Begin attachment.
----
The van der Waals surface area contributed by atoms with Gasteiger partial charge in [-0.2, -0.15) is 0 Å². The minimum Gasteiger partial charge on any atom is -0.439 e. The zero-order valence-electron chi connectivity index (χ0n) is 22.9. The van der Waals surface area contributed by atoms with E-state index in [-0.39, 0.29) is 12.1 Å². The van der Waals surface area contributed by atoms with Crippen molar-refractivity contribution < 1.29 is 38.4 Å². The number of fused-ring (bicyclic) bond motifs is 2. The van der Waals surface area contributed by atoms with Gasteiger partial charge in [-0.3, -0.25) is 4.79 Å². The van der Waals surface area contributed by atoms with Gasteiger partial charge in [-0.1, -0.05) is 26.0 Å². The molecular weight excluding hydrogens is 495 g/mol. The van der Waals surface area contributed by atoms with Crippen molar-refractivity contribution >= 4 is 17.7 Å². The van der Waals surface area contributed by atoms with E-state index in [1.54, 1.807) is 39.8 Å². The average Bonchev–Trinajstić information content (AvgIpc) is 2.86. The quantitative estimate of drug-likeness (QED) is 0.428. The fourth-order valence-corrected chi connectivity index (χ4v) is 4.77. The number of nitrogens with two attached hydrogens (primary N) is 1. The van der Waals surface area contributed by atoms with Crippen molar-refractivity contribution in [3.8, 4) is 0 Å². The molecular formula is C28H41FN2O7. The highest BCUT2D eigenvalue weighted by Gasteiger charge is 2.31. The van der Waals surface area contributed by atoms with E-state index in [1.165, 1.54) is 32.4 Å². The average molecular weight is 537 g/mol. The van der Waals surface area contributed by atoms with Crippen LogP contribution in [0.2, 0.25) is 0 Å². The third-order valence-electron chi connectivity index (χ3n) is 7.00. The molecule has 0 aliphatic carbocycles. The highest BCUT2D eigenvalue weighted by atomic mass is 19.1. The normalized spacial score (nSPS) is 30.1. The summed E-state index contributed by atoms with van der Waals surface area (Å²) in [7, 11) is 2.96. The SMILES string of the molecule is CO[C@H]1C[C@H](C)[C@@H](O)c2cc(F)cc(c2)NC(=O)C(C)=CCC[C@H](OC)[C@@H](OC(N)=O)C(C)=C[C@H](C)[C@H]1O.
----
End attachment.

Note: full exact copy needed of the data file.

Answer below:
The van der Waals surface area contributed by atoms with Gasteiger partial charge in [-0.2, -0.15) is 0 Å². The minimum Gasteiger partial charge on any atom is -0.439 e. The zero-order valence-electron chi connectivity index (χ0n) is 22.9. The van der Waals surface area contributed by atoms with E-state index in [-0.39, 0.29) is 12.1 Å². The van der Waals surface area contributed by atoms with Crippen molar-refractivity contribution < 1.29 is 38.4 Å². The number of fused-ring (bicyclic) bond motifs is 2. The van der Waals surface area contributed by atoms with Gasteiger partial charge in [-0.3, -0.25) is 4.79 Å². The van der Waals surface area contributed by atoms with Gasteiger partial charge in [-0.1, -0.05) is 26.0 Å². The molecular weight excluding hydrogens is 495 g/mol. The van der Waals surface area contributed by atoms with Crippen molar-refractivity contribution >= 4 is 17.7 Å². The van der Waals surface area contributed by atoms with E-state index in [1.54, 1.807) is 39.8 Å². The average Bonchev–Trinajstić information content (AvgIpc) is 2.86. The quantitative estimate of drug-likeness (QED) is 0.428. The fourth-order valence-corrected chi connectivity index (χ4v) is 4.77. The number of nitrogens with two attached hydrogens (primary N) is 1. The van der Waals surface area contributed by atoms with Crippen molar-refractivity contribution in [3.8, 4) is 0 Å². The molecular formula is C28H41FN2O7. The highest BCUT2D eigenvalue weighted by Gasteiger charge is 2.31. The van der Waals surface area contributed by atoms with E-state index in [1.165, 1.54) is 32.4 Å². The average molecular weight is 537 g/mol. The van der Waals surface area contributed by atoms with Crippen LogP contribution in [0.2, 0.25) is 0 Å². The third-order valence-electron chi connectivity index (χ3n) is 7.00. The molecule has 0 aliphatic carbocycles. The highest BCUT2D eigenvalue weighted by atomic mass is 19.1. The normalized spacial score (nSPS) is 30.1. The summed E-state index contributed by atoms with van der Waals surface area (Å²) in [7, 11) is 2.96. The SMILES string of the molecule is CO[C@H]1C[C@H](C)[C@@H](O)c2cc(F)cc(c2)NC(=O)C(C)=CCC[C@H](OC)[C@@H](OC(N)=O)C(C)=C[C@H](C)[C@H]1O.